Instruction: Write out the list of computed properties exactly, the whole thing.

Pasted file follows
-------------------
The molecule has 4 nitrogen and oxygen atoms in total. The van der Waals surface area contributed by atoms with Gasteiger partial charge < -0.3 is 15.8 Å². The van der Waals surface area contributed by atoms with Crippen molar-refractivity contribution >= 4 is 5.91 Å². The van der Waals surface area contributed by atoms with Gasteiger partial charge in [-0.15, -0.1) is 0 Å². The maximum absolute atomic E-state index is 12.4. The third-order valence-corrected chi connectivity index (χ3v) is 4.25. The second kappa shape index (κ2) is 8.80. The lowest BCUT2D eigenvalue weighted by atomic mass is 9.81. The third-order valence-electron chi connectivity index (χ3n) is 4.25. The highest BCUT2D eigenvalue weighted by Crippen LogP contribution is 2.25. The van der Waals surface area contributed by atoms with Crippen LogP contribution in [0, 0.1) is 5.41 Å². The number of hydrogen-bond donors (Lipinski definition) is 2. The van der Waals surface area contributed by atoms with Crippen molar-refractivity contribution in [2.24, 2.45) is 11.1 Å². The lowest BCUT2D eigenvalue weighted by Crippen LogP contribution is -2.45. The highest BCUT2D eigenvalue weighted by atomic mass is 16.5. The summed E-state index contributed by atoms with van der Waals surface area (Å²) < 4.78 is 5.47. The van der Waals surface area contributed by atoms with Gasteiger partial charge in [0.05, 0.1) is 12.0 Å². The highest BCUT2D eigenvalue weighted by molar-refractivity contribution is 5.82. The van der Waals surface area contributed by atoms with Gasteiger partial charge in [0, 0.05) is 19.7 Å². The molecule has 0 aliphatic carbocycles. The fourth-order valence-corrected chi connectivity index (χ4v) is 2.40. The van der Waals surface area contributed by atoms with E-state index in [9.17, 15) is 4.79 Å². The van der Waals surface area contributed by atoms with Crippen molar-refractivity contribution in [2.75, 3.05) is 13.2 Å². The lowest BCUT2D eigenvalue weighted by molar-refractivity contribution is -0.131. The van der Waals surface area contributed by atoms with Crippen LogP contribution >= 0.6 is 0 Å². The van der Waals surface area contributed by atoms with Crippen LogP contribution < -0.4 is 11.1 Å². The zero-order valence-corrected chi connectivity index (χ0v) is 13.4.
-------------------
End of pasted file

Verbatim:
The molecule has 4 nitrogen and oxygen atoms in total. The van der Waals surface area contributed by atoms with Gasteiger partial charge < -0.3 is 15.8 Å². The van der Waals surface area contributed by atoms with Crippen molar-refractivity contribution >= 4 is 5.91 Å². The van der Waals surface area contributed by atoms with Gasteiger partial charge in [-0.15, -0.1) is 0 Å². The maximum absolute atomic E-state index is 12.4. The third-order valence-corrected chi connectivity index (χ3v) is 4.25. The second kappa shape index (κ2) is 8.80. The lowest BCUT2D eigenvalue weighted by atomic mass is 9.81. The third-order valence-electron chi connectivity index (χ3n) is 4.25. The highest BCUT2D eigenvalue weighted by Crippen LogP contribution is 2.25. The van der Waals surface area contributed by atoms with Crippen LogP contribution in [0, 0.1) is 5.41 Å². The number of hydrogen-bond donors (Lipinski definition) is 2. The van der Waals surface area contributed by atoms with Crippen molar-refractivity contribution in [2.24, 2.45) is 11.1 Å². The lowest BCUT2D eigenvalue weighted by Crippen LogP contribution is -2.45. The highest BCUT2D eigenvalue weighted by atomic mass is 16.5. The summed E-state index contributed by atoms with van der Waals surface area (Å²) < 4.78 is 5.47. The van der Waals surface area contributed by atoms with Gasteiger partial charge in [0.05, 0.1) is 12.0 Å². The highest BCUT2D eigenvalue weighted by molar-refractivity contribution is 5.82. The van der Waals surface area contributed by atoms with Gasteiger partial charge in [0, 0.05) is 19.7 Å². The molecule has 0 aliphatic carbocycles. The fourth-order valence-corrected chi connectivity index (χ4v) is 2.40. The van der Waals surface area contributed by atoms with E-state index in [9.17, 15) is 4.79 Å². The van der Waals surface area contributed by atoms with Crippen molar-refractivity contribution in [2.75, 3.05) is 13.2 Å². The lowest BCUT2D eigenvalue weighted by molar-refractivity contribution is -0.131. The van der Waals surface area contributed by atoms with Crippen LogP contribution >= 0.6 is 0 Å². The van der Waals surface area contributed by atoms with Crippen LogP contribution < -0.4 is 11.1 Å². The zero-order valence-corrected chi connectivity index (χ0v) is 13.4.